A Mississippi-based casino operator is dangling a $100 million carrot in front of Maryland officials: a lavish resort and entertainment complex in Elkton in exchange for the right to operate slot machines at the site.
Casino America Development Co., which owns or operates gambling operations in Mississippi and Louisiana, will unveil its plans for the massive complex in Cecil County on Wednesday, said Ira C. Cooke, the company's Maryland lobbyist.
Cooke said the proposed Isle of Capri Entertainment Resort would be built at the interchange of Interstate 95 and Route 279, the last exit off northbound 95 before it crosses into Delaware.
According to the company's theory, a gaming complex at that location would act as a giant magnet attracting gamblers on the heavily traveled interstate before they can cross the state line.
The result, Cooke said, would be that their money would stay in Maryland rather than flowing to Atlantic City or Delaware Park. The Delaware racetrack has enjoyed booming revenue since it won the right to install slot machines, raising concerns that Maryland racetracks and off-track betting parlors could lose business to it and to Dover Downs.
Should the project win approval, a certain percentage of the slot machine profits would be dedicated to increasing the purses at Maryland racetracks, as is done in Delaware, Cooke said.
The first phase of the complex would include a large off-track betting parlor with slots, a concert hall with ability to attract national acts and various restaurants and lounges, Cooke said. If revenue meets projections, the company could later add a hotel and conference center, he added.
Cooke said the company's investment in the project would amount to at least $100 million. He said the first phase of the project would create 400 to 500 full-time jobs and that a second phase could more than double that total.
But those enticements may not be enough to avert a tough fight in Cecil County, which has been enjoying healthy growth without gambling. Even before the formal announcement, county commissioners and some members of the local legislative delegation were expressing fierce opposition.
The Isle of Capri project will have to clear two hurdles. One is to win a change in state law to allow slots at OTB outlets -- a proposition that is opposed by Gov. Parris N. Glendening and many legislators, even among those who are willing to consider allowing them at the tracks themselves.
Ray Feldmann, Glendening's deputy press secretary, said the vacationing governor would presumably oppose it.
"Governor Glendening has made it consistently clear that he is opposed to any expansion of casino gambling. This would seem to fall in that same area," Feldmann said.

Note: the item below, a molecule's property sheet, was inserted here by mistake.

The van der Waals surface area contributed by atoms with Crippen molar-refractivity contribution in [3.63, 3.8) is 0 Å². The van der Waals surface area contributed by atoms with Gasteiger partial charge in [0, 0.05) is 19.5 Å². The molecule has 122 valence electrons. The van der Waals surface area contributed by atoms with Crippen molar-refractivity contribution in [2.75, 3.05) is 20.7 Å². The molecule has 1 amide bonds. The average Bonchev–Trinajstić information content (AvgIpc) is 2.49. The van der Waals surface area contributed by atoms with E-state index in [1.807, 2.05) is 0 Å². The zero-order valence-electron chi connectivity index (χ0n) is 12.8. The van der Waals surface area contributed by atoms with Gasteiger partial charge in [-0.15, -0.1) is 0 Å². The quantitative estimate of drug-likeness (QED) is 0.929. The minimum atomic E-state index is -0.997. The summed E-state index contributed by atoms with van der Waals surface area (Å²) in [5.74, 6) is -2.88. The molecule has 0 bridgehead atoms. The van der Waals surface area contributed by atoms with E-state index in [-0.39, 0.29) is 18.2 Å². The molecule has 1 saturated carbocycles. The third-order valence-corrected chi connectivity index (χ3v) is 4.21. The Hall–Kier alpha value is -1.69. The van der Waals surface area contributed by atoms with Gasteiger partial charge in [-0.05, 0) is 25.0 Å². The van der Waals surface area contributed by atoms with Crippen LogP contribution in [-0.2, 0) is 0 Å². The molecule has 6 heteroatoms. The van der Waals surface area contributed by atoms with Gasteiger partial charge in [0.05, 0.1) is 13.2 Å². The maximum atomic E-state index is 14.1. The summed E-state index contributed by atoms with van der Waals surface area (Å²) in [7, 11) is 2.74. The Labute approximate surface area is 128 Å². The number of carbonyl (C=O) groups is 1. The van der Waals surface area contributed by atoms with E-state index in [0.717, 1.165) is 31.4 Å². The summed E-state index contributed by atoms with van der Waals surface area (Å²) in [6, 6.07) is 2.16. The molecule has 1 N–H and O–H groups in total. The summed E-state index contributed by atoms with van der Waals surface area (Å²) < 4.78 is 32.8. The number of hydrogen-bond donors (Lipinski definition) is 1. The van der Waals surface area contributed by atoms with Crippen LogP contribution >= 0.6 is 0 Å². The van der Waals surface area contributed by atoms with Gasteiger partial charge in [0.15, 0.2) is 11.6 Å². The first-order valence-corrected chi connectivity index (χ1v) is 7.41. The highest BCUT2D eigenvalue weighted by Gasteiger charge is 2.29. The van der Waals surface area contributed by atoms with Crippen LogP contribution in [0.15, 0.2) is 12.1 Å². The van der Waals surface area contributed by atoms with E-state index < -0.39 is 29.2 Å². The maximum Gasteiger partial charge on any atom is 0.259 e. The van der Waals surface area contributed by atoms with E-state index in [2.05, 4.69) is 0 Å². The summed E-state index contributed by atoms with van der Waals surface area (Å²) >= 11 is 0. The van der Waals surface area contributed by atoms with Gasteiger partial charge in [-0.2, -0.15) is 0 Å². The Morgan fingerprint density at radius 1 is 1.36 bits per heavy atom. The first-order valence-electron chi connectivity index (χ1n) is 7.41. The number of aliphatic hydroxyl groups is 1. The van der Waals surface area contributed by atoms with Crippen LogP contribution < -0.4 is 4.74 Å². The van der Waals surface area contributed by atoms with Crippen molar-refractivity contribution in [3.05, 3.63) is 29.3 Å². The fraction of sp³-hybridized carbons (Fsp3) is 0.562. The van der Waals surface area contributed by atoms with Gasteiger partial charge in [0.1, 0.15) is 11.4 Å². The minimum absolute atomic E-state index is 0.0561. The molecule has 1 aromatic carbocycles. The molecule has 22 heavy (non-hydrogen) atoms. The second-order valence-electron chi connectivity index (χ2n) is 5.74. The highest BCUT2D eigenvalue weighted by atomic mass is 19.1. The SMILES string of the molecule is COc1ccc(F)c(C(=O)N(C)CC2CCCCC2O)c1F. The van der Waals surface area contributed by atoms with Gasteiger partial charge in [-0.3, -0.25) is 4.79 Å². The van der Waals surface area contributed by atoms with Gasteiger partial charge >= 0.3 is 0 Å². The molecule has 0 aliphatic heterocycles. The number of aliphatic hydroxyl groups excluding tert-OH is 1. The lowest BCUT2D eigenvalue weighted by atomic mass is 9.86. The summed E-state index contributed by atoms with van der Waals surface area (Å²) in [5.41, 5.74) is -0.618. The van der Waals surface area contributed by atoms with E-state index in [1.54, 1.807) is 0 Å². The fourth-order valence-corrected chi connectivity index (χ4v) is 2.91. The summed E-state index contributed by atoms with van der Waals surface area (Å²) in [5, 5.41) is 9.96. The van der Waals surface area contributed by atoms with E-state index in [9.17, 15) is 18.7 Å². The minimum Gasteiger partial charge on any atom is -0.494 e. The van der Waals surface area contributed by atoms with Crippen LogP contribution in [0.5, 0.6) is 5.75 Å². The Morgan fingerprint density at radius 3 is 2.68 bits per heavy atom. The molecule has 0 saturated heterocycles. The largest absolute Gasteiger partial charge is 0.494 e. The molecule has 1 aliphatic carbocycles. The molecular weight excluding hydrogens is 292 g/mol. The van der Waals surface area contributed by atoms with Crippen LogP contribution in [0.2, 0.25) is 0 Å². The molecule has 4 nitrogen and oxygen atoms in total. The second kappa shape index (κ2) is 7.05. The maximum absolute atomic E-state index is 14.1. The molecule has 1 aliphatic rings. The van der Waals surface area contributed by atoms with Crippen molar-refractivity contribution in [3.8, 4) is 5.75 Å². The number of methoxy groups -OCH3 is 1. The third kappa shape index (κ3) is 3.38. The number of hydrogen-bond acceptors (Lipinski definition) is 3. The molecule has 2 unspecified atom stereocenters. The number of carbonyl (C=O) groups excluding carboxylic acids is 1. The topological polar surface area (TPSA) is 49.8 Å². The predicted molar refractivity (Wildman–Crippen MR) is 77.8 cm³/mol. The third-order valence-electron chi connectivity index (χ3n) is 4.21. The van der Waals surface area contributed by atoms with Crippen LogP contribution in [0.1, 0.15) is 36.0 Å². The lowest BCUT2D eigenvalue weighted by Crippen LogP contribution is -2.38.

The second challenge is to win local approval, because the Assembly is highly unlikely to approve a measure that doesn't allow some form of local control.
Oakley Sumpter, president of Cecil's Board of County Commissioners, said he would rather not see Elkton or Maryland depend on gambling for economic development.
"I would oppose it at this point and based on my other two commissioners' prior actions it would be unanimous," said Sumpter, a Republican. His view was echoed by Commissioner William Manlove, a Democrat who said he was morally opposed to gambling.
Two members of the local legislative delegation also expressed opposition to the project.
Del. Mary Roe Walkup, a Republican from neighboring Kent County, said she was "totally against" casino gambling and OTB parlors. And Del. Wheeler Baker, a Democrat from Queen Anne's County, expressed concern that the competition would hurt Eastern Shore veterans and fraternal organizations that devote half their profits from slot machines to local charities.
"I don't want to see anybody messing up what's working real good now," Baker said.
But the opinions of Delegates Walkup and Baker are likely to have far less impact than those of Sen. Walter M. Baker, chairman of the Judiciary Committee, and Del. Ronald A. Guns, chairman of the Environmental Matters Committee. Neither of these powerful Democratic legislators, who make their political base in Elkton, could be reached for comment last night.
Cooke expressed confidence that proponents of the development could persuade many doubters. "We think that once we are able to work with the community, they will clearly recognize its benefits," he said. The lobbyist cited polls by a Wilmington newspaper showing strong support for slots in Delaware.
Much of any economic benefit from Casino America could spill over state lines because Elkton-area companies draw many of their employees from Delaware, Pennsylvania and New Jersey. However, Cooke pledged that company would give preference to applicants from Elkton, Cecil County and other Maryland jurisdictions.
Casino America, a publicly traded company with $158 million in 1996 revenues, will have some all-star players on its team.
Cooke said the company's partners in the project will include a minority business enterprise led by former Baltimore Colts and Washington Redskins player Joe Washington and Franco Harris, the former Pittsburgh Steeler great who recently helped revive Baltimore's closed Parks Sausage Co.
Cooke said other "significant" partners, whom he declined to identify yesterday, would be disclosed later.
Casino America currently operates riverboat and dockside casinos in Bossier City, La.; Lake Charles, La.; Vicksburg, Miss., and its headquarters city of Biloxi., Miss.
Pub Date: 8/03/96